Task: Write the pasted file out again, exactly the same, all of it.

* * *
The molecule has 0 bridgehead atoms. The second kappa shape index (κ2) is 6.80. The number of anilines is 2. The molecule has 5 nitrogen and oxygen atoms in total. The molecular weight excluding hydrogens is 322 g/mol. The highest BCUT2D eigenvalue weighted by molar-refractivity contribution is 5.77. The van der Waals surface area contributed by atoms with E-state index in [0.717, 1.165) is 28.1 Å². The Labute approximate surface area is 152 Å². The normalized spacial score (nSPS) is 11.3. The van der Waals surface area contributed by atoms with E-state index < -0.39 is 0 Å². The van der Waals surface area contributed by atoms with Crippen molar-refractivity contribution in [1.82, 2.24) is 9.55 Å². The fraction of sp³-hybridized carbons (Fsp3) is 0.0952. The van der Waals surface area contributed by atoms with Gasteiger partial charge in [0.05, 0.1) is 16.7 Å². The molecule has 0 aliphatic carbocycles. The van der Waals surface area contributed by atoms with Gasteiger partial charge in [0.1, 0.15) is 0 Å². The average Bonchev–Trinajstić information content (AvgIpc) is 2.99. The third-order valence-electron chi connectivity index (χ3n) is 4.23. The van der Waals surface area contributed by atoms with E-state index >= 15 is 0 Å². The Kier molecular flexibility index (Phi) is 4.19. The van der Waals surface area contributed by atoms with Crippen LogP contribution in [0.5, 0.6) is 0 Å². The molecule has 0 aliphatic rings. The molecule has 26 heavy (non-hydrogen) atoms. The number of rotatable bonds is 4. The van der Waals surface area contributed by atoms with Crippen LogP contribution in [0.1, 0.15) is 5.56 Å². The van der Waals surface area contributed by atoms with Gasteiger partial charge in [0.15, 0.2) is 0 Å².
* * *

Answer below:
The molecule has 0 bridgehead atoms. The second kappa shape index (κ2) is 6.80. The number of anilines is 2. The molecule has 5 nitrogen and oxygen atoms in total. The molecular weight excluding hydrogens is 322 g/mol. The highest BCUT2D eigenvalue weighted by molar-refractivity contribution is 5.77. The van der Waals surface area contributed by atoms with E-state index in [0.717, 1.165) is 28.1 Å². The Labute approximate surface area is 152 Å². The normalized spacial score (nSPS) is 11.3. The van der Waals surface area contributed by atoms with E-state index < -0.39 is 0 Å². The van der Waals surface area contributed by atoms with Crippen molar-refractivity contribution in [1.82, 2.24) is 9.55 Å². The fraction of sp³-hybridized carbons (Fsp3) is 0.0952. The van der Waals surface area contributed by atoms with Gasteiger partial charge in [0.05, 0.1) is 16.7 Å². The molecule has 0 aliphatic carbocycles. The van der Waals surface area contributed by atoms with Gasteiger partial charge in [0.1, 0.15) is 0 Å². The average Bonchev–Trinajstić information content (AvgIpc) is 2.99. The third-order valence-electron chi connectivity index (χ3n) is 4.23. The van der Waals surface area contributed by atoms with E-state index >= 15 is 0 Å². The Kier molecular flexibility index (Phi) is 4.19. The van der Waals surface area contributed by atoms with Crippen LogP contribution in [0.5, 0.6) is 0 Å². The molecule has 0 aliphatic rings. The molecule has 26 heavy (non-hydrogen) atoms. The number of rotatable bonds is 4. The van der Waals surface area contributed by atoms with Crippen LogP contribution in [0.1, 0.15) is 5.56 Å². The van der Waals surface area contributed by atoms with Gasteiger partial charge in [0.15, 0.2) is 0 Å².